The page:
5 7 Kebeles and 10 Gots lying more than 2hrs from Keyit. The Gots under 2hrs would be covered by Hawlte at the Keyit clinic. (option adopted)
Despite Keyit not being the geographical centre of the Janamora region it was decided that it was essential that the mobile nurse should be collocated with the CPA-GRRDA clinic to capture the good will and expertise of Hawlte but could be relocated later if necessary.
Taking out the mandatory 2 rest days a week the MMT would be available for 22 days per month.
The MMT must return to keyit for resupply every 4-6 days. It was also decided that the cycle must be fixed and repeated every 30 days. It was deemed essential that all the Gots needed to know where the nurse would be at any given time.
On return to Addis we had another good meeting with Mr Ayaneh and offered our observations and programme for the MMT together with the relevant documents.
Looking at the programme it became very obvious that a young fit, enthusiastic nurse was required and that he would have to be self sufficient with essential medical equipment, a tent and camping gear.
It was agreed that it was imperative that the mobile nurse not run out of medicines or antibiotics. He would also require a lockable cupboard at Keyit to store his stock while out on his rounds. A robust box would be needed to carry his medical supplies on the mule, plus an insulated box for the antibiotics.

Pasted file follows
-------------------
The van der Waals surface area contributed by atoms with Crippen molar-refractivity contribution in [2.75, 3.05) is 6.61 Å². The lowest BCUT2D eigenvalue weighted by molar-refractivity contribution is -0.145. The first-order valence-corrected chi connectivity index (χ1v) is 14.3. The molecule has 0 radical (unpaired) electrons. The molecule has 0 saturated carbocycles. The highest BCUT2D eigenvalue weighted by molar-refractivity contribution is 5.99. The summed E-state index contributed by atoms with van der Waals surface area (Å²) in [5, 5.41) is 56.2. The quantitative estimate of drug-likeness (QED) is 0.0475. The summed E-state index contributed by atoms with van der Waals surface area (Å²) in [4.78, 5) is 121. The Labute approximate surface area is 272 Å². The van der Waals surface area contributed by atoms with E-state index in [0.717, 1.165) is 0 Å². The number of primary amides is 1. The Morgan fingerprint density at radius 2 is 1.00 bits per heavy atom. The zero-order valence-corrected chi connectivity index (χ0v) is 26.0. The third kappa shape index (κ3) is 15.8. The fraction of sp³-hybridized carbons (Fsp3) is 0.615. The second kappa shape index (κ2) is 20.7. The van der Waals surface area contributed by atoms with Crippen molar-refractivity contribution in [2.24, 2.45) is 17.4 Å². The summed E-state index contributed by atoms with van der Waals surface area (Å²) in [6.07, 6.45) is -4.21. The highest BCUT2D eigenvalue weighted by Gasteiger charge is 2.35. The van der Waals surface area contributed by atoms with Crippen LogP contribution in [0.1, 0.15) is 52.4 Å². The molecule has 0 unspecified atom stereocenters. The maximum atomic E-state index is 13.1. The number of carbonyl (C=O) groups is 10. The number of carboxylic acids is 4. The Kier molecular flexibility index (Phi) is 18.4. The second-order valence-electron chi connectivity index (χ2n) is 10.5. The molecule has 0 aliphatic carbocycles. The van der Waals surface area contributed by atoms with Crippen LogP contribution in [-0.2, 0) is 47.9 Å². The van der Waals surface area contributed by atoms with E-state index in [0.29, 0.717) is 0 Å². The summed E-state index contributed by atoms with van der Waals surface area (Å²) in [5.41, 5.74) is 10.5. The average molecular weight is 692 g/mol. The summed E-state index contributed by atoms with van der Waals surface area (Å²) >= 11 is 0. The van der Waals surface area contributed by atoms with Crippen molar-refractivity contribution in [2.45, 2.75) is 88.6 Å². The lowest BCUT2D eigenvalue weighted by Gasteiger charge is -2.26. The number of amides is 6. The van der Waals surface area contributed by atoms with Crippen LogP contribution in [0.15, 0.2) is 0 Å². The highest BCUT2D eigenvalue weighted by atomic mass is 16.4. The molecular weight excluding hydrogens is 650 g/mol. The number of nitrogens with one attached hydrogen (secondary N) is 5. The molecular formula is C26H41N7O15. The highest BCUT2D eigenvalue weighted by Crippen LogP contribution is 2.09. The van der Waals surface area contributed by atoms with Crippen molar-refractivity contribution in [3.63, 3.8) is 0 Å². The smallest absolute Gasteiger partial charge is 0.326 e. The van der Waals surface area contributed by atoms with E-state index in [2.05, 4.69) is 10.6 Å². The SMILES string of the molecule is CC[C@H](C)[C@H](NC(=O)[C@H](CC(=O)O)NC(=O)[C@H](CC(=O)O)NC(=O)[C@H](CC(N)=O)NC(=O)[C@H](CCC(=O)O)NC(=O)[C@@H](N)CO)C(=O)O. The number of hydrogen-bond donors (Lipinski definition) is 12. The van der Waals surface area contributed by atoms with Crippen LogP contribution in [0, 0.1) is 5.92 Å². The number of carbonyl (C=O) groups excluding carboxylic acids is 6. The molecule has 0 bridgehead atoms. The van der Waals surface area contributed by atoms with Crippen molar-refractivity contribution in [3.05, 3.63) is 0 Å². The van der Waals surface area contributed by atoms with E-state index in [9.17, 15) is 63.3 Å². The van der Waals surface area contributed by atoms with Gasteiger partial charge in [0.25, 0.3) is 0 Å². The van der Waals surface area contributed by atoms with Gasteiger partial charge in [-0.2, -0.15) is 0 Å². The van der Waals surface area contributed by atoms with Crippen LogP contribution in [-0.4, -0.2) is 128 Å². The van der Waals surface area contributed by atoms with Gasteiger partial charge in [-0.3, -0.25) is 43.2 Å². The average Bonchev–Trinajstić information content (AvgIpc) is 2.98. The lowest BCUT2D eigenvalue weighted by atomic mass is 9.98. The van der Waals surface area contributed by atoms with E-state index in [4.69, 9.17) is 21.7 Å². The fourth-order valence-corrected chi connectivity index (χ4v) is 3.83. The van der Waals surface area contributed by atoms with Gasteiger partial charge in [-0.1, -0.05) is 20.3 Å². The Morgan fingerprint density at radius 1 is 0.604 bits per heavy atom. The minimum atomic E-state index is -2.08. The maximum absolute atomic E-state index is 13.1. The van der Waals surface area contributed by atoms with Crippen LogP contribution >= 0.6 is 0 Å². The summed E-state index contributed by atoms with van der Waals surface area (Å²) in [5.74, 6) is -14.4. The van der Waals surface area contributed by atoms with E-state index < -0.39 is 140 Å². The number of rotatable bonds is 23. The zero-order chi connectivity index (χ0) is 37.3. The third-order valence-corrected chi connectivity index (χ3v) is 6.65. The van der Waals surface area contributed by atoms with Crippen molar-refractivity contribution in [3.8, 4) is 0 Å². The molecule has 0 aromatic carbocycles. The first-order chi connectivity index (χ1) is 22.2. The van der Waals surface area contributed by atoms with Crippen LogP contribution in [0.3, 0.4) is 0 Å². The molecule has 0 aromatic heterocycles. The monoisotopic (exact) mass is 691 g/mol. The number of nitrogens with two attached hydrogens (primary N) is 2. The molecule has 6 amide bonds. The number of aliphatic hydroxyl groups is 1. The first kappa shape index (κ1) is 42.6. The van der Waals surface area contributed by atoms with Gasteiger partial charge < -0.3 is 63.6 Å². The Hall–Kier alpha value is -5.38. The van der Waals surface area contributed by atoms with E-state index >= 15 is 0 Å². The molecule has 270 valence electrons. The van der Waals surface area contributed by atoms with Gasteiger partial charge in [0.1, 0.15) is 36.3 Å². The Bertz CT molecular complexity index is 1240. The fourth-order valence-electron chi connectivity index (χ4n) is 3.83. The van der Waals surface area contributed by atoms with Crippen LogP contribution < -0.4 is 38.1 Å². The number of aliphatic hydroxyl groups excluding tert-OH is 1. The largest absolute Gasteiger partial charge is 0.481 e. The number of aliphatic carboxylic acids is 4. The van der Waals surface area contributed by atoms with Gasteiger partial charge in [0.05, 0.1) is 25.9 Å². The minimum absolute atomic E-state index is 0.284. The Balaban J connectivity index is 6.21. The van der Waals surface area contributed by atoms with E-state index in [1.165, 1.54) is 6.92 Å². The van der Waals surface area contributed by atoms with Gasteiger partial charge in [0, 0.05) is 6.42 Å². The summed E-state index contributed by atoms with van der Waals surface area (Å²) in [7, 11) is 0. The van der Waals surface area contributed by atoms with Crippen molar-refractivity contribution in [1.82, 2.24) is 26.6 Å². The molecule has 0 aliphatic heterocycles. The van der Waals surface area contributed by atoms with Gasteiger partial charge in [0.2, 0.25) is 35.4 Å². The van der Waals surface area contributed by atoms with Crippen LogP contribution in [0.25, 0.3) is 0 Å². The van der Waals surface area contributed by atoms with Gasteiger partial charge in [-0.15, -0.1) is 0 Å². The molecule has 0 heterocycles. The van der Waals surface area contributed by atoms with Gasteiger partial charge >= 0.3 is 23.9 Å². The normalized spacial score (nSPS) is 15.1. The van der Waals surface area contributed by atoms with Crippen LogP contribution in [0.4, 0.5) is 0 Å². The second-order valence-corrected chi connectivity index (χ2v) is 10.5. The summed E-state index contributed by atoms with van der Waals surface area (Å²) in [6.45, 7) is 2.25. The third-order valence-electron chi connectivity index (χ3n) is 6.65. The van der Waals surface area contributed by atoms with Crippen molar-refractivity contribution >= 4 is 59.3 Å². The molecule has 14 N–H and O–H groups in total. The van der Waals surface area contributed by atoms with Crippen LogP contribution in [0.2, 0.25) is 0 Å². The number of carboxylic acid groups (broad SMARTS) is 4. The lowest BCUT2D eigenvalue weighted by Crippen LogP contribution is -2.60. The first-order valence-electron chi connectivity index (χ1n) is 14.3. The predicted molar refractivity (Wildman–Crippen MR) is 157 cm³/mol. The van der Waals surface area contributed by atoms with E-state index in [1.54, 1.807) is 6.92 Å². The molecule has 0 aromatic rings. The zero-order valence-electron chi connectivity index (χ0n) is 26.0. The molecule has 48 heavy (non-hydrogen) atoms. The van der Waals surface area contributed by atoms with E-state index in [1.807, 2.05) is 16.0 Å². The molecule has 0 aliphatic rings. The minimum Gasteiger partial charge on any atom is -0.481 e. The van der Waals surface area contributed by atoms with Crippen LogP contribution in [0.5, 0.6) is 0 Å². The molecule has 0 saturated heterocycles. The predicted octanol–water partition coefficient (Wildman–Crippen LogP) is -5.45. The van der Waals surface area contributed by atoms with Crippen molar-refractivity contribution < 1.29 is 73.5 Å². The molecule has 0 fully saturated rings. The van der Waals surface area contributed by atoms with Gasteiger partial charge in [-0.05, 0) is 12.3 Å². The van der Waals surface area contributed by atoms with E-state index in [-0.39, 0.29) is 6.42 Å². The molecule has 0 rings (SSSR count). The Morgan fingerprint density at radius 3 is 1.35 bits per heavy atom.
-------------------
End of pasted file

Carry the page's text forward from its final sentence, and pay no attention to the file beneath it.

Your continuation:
At the moment Hawlte has to go to Gondor to pick up his medical supplies every 3 months. This is a 5 day round journey. It was agreed that GRRDA would look into delivering the medicines to Keyit or at least to the nearest road point for pick up by the mule. It was agreed that someone from GRRDA should visit the Mobile nurse at 6 monthly intervals for support and coordination of the program.
Midwifery care was obviously a big point of concern for the villages which Mr Ayaneh had already had discussions with CPA.
GRDDA would be responsible for providing further medical questionnaire to the MMT to be completed by the villages.
Looking at the map with the Kebeles of the Janamora region marked it is fairly obvious that in the event of the deployment of a 2nd MMT it would make sense to cover the Kebeles of the Debark region.
We all agreed that despite the complexity of deploying the MMT it is a programme well worth the hard work involved and should make a big difference to the people of the Janamora region and hopefully, eventually, the rest of the Simien Mountains.